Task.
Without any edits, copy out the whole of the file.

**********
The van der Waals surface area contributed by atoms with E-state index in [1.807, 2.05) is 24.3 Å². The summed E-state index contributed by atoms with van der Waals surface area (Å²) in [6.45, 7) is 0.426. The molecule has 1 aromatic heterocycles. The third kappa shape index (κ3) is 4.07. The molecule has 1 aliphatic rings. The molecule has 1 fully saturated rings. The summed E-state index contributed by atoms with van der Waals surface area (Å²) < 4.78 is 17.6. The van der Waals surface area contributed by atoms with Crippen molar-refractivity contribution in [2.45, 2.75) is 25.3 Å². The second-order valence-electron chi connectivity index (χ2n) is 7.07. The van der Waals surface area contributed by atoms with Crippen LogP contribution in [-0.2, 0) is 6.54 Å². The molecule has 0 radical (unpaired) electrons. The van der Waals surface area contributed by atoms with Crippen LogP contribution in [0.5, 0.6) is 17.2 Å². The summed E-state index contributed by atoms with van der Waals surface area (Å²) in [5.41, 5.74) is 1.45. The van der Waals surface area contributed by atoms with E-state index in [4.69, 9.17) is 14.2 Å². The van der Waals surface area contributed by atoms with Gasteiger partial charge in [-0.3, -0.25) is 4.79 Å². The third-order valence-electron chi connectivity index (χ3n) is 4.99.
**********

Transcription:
The van der Waals surface area contributed by atoms with E-state index in [1.807, 2.05) is 24.3 Å². The summed E-state index contributed by atoms with van der Waals surface area (Å²) in [6.45, 7) is 0.426. The molecule has 1 aromatic heterocycles. The third kappa shape index (κ3) is 4.07. The molecule has 1 aliphatic rings. The molecule has 1 fully saturated rings. The summed E-state index contributed by atoms with van der Waals surface area (Å²) < 4.78 is 17.6. The van der Waals surface area contributed by atoms with Crippen molar-refractivity contribution in [2.45, 2.75) is 25.3 Å². The second-order valence-electron chi connectivity index (χ2n) is 7.07. The van der Waals surface area contributed by atoms with Crippen LogP contribution in [-0.2, 0) is 6.54 Å². The molecule has 0 radical (unpaired) electrons. The van der Waals surface area contributed by atoms with Crippen LogP contribution in [0.5, 0.6) is 17.2 Å². The summed E-state index contributed by atoms with van der Waals surface area (Å²) in [5.41, 5.74) is 1.45. The van der Waals surface area contributed by atoms with E-state index in [4.69, 9.17) is 14.2 Å². The van der Waals surface area contributed by atoms with Gasteiger partial charge in [-0.3, -0.25) is 4.79 Å². The third-order valence-electron chi connectivity index (χ3n) is 4.99.